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Mayo's expansion plans, Dayton's job creation claims, and the newest food trends

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Mayo Clinic Proton Beam Therapy project
Construction of the Mayo Clinic Proton Beam Therapy project is well underway in Rochester Minn. on Wednesday, Jan. 30, 2013. The $240 million project is one of two proton beam centers Mayo expects to be treating patients by the summer of 2015. The Mayo Clinic, Minnesota's largest private employer, pressed state lawmakers Wednesday, Jan. 30, 2013 to commit more than $500 million toward an ambitious development project tied to the renowned medical center.
AP Photo/Rochester Post-Bulletin, Jerry Olson

Welcome to the MPR News Update. In the news today, the Mayo Clinic's multi-billion-dollar expansion plan for the city of Rochester; Gov. Dayton's budget proposal, and its claims about job creation, are getting more pushback; the race for Minneapolis mayor is already getting crowded; and a look at the hot food trends of 2013.  

MAYO EXPANSION PLANS: The Mayo Clinic has proposed  a $5 billion investment in Rochester and surrounding communities designed to make the region a "Destination Medical Center" and create up to 45,000 jobs statewide. 

The plan calls for $3.5 billion in capital investments at its Rochester campus over the next 20 years. Mayo Clinic officials also say they expect an estimated $2.1 billion in additional private investment. The clinic is seeking $585 million in public spending to pay for public parking, transportation, transit, utilities, skyways, bridges, public meeting spaces and other improvements.

Mayo CEO John Noseworthy expanded on the proposal in an interview with MPR's Tom Crann.

City officials in Rochester support the plan, but others are more skeptical, as MPR's Elizabeth Baier reports.    

GUN CONTROL HEARING IN DC:  Congress held its first hearings on gun violence Wednesday  following the massacre at Sandy Hook Elementary School last month. The Senate Judiciary Committee heard from advocates and critics of stronger gun control laws. Both of Minnesota's U.S. senators sit on the committee, and they used the opportunity to bring up their priorities for reducing gun violence. 

WILL DAYTON'S BUDGET BRING NEW JOBS?  Gov. Mark Dayton is proposing to spend nearly $90 million over the next two years on programs that he says will result in thousands of new well-paying jobs across the state.  But Republicans warn the tax changes in Dayton's budget will mean fewer jobs, not more.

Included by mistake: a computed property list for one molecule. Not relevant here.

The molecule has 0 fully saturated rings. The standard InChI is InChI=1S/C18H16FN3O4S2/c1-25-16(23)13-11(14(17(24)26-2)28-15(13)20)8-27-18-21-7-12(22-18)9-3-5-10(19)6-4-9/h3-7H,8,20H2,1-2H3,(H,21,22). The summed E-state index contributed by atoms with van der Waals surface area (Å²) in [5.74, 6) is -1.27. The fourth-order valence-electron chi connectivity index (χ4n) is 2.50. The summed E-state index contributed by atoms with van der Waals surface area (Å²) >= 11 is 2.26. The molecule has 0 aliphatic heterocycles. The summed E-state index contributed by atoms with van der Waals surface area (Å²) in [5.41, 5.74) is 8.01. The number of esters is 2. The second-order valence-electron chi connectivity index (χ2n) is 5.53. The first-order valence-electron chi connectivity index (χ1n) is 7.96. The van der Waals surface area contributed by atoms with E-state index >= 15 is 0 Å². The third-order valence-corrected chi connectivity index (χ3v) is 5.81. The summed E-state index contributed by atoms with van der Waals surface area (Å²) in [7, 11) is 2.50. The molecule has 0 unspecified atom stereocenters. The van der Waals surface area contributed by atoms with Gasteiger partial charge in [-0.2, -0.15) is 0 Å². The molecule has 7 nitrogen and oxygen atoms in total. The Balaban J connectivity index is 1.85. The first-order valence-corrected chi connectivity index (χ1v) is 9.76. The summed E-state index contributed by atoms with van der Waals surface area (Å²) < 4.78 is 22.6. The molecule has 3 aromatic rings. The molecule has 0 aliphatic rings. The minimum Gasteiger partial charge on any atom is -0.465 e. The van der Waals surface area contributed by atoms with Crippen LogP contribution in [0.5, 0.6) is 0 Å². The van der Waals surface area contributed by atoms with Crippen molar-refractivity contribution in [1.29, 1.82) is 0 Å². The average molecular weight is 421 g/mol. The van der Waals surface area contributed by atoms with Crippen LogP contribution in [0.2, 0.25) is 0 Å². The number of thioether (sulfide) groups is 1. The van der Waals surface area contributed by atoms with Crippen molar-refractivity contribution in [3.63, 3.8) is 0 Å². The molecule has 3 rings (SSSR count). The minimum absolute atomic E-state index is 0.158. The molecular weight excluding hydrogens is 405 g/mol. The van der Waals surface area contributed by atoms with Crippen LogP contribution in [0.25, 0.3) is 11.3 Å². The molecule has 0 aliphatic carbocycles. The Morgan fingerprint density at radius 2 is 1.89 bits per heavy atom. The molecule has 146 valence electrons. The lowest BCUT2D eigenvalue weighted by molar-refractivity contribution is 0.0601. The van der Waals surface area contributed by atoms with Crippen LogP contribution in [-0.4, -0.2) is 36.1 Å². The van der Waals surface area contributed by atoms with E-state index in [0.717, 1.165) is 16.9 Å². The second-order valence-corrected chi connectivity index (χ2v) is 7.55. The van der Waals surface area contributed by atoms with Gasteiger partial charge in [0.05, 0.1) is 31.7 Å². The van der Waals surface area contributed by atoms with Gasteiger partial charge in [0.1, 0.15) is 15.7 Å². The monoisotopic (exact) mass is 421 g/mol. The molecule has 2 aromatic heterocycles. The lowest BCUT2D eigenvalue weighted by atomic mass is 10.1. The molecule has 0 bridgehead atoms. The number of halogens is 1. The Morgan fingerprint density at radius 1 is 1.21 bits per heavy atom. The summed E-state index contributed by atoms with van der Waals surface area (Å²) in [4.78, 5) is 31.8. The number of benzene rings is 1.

ENERGY NEWS: Environmental groups are cheering Minnesota Power's decision to move away from coal-based electricity at two small old plants in northeastern Minnesota.  The two plants will be converted to natural gas. The company recently built a large wind farm in North Dakota.  It plans to add more hydropower from Canada, and another natural gas generator sometime after 2020.   

At the same time, Minnesota has gone down two notches in state rankings of wind power production -- to seventh place. 

VERSO PAPER MILL SOLD: A shuttered paper mill in the central Minnesota town of Sartell won't be reopening under new ownership. The Verso paper mill was heavily damaged in an explosion and fire in May 2012.

  MINNEAPOLIS POLITICS: At least six people are running so far to succeed Minneapolis Mayor R.T. Rybak, who is not seeking re-election. Their campaigns will likely need to spend hundreds of thousands of dollars, and the fundraising is just getting started.

Meantime, Four members of the Minneapolis City Council have endorsed the challenger trying to unseat City Council Member Dianne Hofstede.  Jacob Frey says he's secured endorsements from Council Members Robert Lilligren, Elizabeth Glidden, Lisa Goodman and Gary Schiff. Frey says he won their support because of his "forward-thinking vision."   The announcement is a major blow to Hofstede, who's served on the council for seven years. She has a famous name in Minneapolis politics. Her brother-in-law Al Hofstede served as mayor in the 1970s. Frey, 31, is a lawyer and community organizer. 

ST. PAUL NEIGHBORHOOD PONDERS FUTURE: St. Paul has suffered another setback in its experiment to improve educational outcomes for children in a high-poverty area. For the second year in a row, the St. Paul Promise Neighborhood did not receive a coveted grant from the U.S. Department of Education. The local effort aims to build stronger neighborhoods and chip away at the achievement gap between whites and students of color. 

APPETITES:  On this week's edition of Appetites, we take a look at some hot food trends for 2013 with Rachel Hutton, senior editor at Minnesota Monthly.